Legal Advice

Expect a flurry of law changes to impact pubs

By Jonathan Smith & Andy Grimsey

- Last updated on GMT

Expect a flurry of law changes to impact pubs

Related tags Personal licence Court Crime Government

It looks as though the licensing world is about to see some important legal changes - many of which it could be argued are overdue.

Aside from some deregulation, the licensing world has seen little in terms of change since the overhauls brought by the Live Music Act 2012 and Police Reform & Social Responsibility Act 2011. That may be about to change.

The Policing & Crime Bill was introduced to parliament on 10 February 2016. While it may not mirror the more radical changes of a few years ago, the bill does seek to make a number of important changes that many would argue are overdue.

Amending the definition of alcohol

I wrote an article in July 2015 regarding the emerging new ways of consuming alcohol.

From powdered alcohol (Palcohol) which was portable and transformed into a cocktail when mixed with liquids; to the rather more bizarre Bompas & Parr invention of ‘Alcoholic Architecture’, which allowed customers to breathe alcohol that had been vaporised. There was much excitement and hype around these new inventions.

One does question: “Are these even alcohol at all?” and the Government clearly wishes to ensure that there is no ambiguity as these products begin to develop. The current definition of alcohol under section 191 (1) of the Licensing Act 2003 is “spirits, wine, beer, cider or any other fermented, distilled or spirituous liquor” and while this is a wide definition, the Government are attempting to ensure that there is some clarity. The challenge of ensuring the promotion of the licensing objectives is made more difficult if there are loopholes in the law and this is no doubt why this particular amendment has been included within the bill.

Removing the requirement to be laid before parliament

There is a requirement for any change to the guidance to the 2003 act to be laid before parliament for approval. Changes to the guidance are currently subject to the ‘negative resolution’ procedure, which essentially means they will automatically be approved unless objections are raised by the House of Commons or the House of Lords.

Since the 2003 act came into effect in 2005, there have been no parliamentary debates about changes to the guidance.

Therefore, the proposal is to allow any changes to the guidance to be made without parliamentary approval.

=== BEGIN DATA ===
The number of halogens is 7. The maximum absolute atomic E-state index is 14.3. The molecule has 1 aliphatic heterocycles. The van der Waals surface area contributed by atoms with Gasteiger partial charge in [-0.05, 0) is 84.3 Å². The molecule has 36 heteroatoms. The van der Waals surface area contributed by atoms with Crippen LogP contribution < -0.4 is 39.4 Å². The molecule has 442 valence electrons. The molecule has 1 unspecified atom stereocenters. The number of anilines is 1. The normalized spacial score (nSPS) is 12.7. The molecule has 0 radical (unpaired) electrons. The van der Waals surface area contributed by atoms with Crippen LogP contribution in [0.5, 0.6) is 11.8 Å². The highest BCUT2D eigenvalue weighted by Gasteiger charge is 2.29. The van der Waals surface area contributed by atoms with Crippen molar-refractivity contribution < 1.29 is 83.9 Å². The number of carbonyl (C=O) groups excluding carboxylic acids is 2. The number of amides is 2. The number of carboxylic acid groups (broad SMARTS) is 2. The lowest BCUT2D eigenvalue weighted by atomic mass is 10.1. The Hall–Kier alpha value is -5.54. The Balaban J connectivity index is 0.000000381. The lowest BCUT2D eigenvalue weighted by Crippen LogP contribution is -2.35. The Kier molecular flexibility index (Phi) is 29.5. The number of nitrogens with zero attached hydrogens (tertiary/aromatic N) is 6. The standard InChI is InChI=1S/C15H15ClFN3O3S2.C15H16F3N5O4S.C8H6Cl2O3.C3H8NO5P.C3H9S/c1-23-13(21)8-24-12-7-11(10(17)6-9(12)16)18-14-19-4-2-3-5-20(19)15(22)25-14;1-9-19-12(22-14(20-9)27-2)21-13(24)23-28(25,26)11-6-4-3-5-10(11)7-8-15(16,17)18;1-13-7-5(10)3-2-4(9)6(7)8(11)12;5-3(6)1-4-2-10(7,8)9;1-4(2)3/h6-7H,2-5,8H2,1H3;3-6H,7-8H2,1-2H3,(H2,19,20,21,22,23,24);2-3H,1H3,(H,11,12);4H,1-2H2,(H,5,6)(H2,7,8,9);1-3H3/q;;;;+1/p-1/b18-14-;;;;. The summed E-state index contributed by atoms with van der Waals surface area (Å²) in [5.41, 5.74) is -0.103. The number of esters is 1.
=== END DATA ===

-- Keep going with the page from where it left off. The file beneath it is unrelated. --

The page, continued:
Amendments to the summary review process

Most practitioners and operators who have been the subject of a summary review will welcome the clarification of what happens to interim steps pending an appeal. Section 53A of the Licensing Act 2003 offers little clarification and different cases have provided differing interpretations.

In short, if the police determine that the premises are associated with serious crime and disorder, they may make an application for a ‘summary’ or ‘expedited’ review of the premises licence, involving a hearing within 48 hours, followed by a full review hearing.

The licensing authority may impose ‘interim steps’ or temporary conditions pending the outcome of the full review hearing (28 days later) however, the difficulty has been determining whether those interim steps fall away when the decision at the full review has been made or whether they continue to have effect throughout the period for any appeal.

The bill proposes to alleviate any confusion and make provision for the licensing authority to be required to determine, at the full review hearing, what interim steps, if any, will remain in place pending the outcome of any appeal (if made) or the expiry of the 21-day period for an appeal to be made.

Providing licensing authorities with the power to suspend or revoke a personal licence

At present, it is unusual for a personal licence to be suspended or forfeited because this power is reserved for the courts and, rather unsurprisingly, most personal licence holders are reluctant to declare to the court that they hold a personal licence for fear of it affecting their ability to carry out their job.

This is despite the fact it is a criminal offence to fail to declare that you are a personal licence holder, when convicted.

The current situation leaves the undesirable situation of some personal licence holders being convicted of offences which are relevant to their suitability (or lack thereof) to hold a personal licence, but still continuing to do so.

The Government, therefore, proposes to extend the powers that courts currently have (and will retain) to licensing authorities. As with most matters handled by the licensing authority, the licence holder will have the opportunity to make representations and to appeal to the magistrates court if they are aggrieved by the decision.

Updates to the list of ‘relevant offences’

The final update is the addition of a number of ‘relevant’ offences to the 2003 act. In summary, these include a number of sexual offences; violent offences; the manufacture, importation and sale of realistic imitation firearms; using someone to mind a weapon and terrorism-related offences.

The bill received its first reading before the House of Commons on 10 February 2016 and will now proceed to its second reading.

Jonathan Smith & Andy Grimsey work for licensing lawyers, Poppleston Allen and can be contacted here​.

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